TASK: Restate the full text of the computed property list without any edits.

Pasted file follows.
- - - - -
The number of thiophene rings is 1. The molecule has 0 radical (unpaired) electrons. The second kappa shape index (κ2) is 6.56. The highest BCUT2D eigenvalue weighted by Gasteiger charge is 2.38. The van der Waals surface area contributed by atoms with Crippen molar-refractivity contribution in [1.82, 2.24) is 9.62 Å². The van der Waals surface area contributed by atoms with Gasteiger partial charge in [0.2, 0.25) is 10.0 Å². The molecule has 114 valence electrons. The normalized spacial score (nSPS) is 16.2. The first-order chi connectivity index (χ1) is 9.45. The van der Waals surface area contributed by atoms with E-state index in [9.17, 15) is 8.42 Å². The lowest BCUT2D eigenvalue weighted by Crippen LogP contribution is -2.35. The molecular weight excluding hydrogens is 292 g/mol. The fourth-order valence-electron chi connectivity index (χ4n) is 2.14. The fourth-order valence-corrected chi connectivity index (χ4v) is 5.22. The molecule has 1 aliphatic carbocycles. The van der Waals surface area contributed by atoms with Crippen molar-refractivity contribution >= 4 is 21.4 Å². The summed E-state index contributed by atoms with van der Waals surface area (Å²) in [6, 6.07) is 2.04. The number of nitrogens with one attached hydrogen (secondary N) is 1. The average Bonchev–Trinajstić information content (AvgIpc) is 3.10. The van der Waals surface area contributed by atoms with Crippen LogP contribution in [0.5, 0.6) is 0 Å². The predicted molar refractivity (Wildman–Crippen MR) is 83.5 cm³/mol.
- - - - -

The number of thiophene rings is 1. The molecule has 0 radical (unpaired) electrons. The second kappa shape index (κ2) is 6.56. The highest BCUT2D eigenvalue weighted by Gasteiger charge is 2.38. The van der Waals surface area contributed by atoms with Crippen molar-refractivity contribution in [1.82, 2.24) is 9.62 Å². The van der Waals surface area contributed by atoms with Gasteiger partial charge in [0.2, 0.25) is 10.0 Å². The molecule has 114 valence electrons. The normalized spacial score (nSPS) is 16.2. The first-order chi connectivity index (χ1) is 9.45. The van der Waals surface area contributed by atoms with E-state index in [9.17, 15) is 8.42 Å². The lowest BCUT2D eigenvalue weighted by Crippen LogP contribution is -2.35. The molecular weight excluding hydrogens is 292 g/mol. The fourth-order valence-electron chi connectivity index (χ4n) is 2.14. The fourth-order valence-corrected chi connectivity index (χ4v) is 5.22. The molecule has 1 aliphatic carbocycles. The van der Waals surface area contributed by atoms with Crippen molar-refractivity contribution >= 4 is 21.4 Å². The summed E-state index contributed by atoms with van der Waals surface area (Å²) in [6, 6.07) is 2.04. The number of nitrogens with one attached hydrogen (secondary N) is 1. The average Bonchev–Trinajstić information content (AvgIpc) is 3.10. The van der Waals surface area contributed by atoms with Crippen LogP contribution in [0.5, 0.6) is 0 Å². The predicted molar refractivity (Wildman–Crippen MR) is 83.5 cm³/mol.